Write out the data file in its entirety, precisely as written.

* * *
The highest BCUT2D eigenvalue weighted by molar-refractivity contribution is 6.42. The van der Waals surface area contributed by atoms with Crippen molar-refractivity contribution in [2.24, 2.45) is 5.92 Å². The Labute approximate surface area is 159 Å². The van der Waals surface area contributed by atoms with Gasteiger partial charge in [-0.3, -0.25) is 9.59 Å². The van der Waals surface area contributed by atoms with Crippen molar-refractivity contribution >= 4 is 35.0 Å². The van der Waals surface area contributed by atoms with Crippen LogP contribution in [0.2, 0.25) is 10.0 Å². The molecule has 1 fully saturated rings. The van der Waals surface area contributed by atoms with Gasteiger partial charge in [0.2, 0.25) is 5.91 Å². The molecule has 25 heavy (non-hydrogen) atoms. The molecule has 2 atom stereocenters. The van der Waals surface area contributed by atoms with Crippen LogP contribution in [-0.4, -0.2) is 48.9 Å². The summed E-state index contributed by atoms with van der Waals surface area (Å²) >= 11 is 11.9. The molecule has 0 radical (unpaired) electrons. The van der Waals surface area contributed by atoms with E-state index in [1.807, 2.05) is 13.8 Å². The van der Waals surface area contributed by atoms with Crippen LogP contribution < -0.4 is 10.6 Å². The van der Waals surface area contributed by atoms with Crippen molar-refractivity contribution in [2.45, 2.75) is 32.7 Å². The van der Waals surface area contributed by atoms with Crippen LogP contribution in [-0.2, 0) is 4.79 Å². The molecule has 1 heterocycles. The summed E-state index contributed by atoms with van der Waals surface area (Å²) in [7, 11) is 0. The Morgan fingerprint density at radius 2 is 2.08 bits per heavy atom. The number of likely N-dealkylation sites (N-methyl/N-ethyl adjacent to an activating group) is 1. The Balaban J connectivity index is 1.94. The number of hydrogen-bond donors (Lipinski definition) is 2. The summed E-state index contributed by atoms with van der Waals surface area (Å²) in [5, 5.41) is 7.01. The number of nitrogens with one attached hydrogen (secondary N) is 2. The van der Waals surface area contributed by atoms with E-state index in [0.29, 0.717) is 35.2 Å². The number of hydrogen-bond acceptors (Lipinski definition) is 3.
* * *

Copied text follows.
The highest BCUT2D eigenvalue weighted by molar-refractivity contribution is 6.42. The van der Waals surface area contributed by atoms with Crippen molar-refractivity contribution in [2.24, 2.45) is 5.92 Å². The Labute approximate surface area is 159 Å². The van der Waals surface area contributed by atoms with Gasteiger partial charge in [-0.3, -0.25) is 9.59 Å². The van der Waals surface area contributed by atoms with Crippen molar-refractivity contribution >= 4 is 35.0 Å². The van der Waals surface area contributed by atoms with Crippen LogP contribution in [0.2, 0.25) is 10.0 Å². The molecule has 1 fully saturated rings. The van der Waals surface area contributed by atoms with Gasteiger partial charge in [0.2, 0.25) is 5.91 Å². The molecule has 25 heavy (non-hydrogen) atoms. The molecule has 2 atom stereocenters. The van der Waals surface area contributed by atoms with Crippen LogP contribution in [-0.4, -0.2) is 48.9 Å². The summed E-state index contributed by atoms with van der Waals surface area (Å²) >= 11 is 11.9. The molecule has 0 radical (unpaired) electrons. The van der Waals surface area contributed by atoms with E-state index in [1.807, 2.05) is 13.8 Å². The van der Waals surface area contributed by atoms with Crippen LogP contribution < -0.4 is 10.6 Å². The van der Waals surface area contributed by atoms with Crippen molar-refractivity contribution in [2.45, 2.75) is 32.7 Å². The van der Waals surface area contributed by atoms with Crippen LogP contribution in [-0.2, 0) is 4.79 Å². The molecule has 1 heterocycles. The summed E-state index contributed by atoms with van der Waals surface area (Å²) in [7, 11) is 0. The Morgan fingerprint density at radius 2 is 2.08 bits per heavy atom. The number of likely N-dealkylation sites (N-methyl/N-ethyl adjacent to an activating group) is 1. The Balaban J connectivity index is 1.94. The number of hydrogen-bond donors (Lipinski definition) is 2. The summed E-state index contributed by atoms with van der Waals surface area (Å²) in [5, 5.41) is 7.01. The number of nitrogens with one attached hydrogen (secondary N) is 2. The van der Waals surface area contributed by atoms with E-state index in [0.29, 0.717) is 35.2 Å². The number of hydrogen-bond acceptors (Lipinski definition) is 3.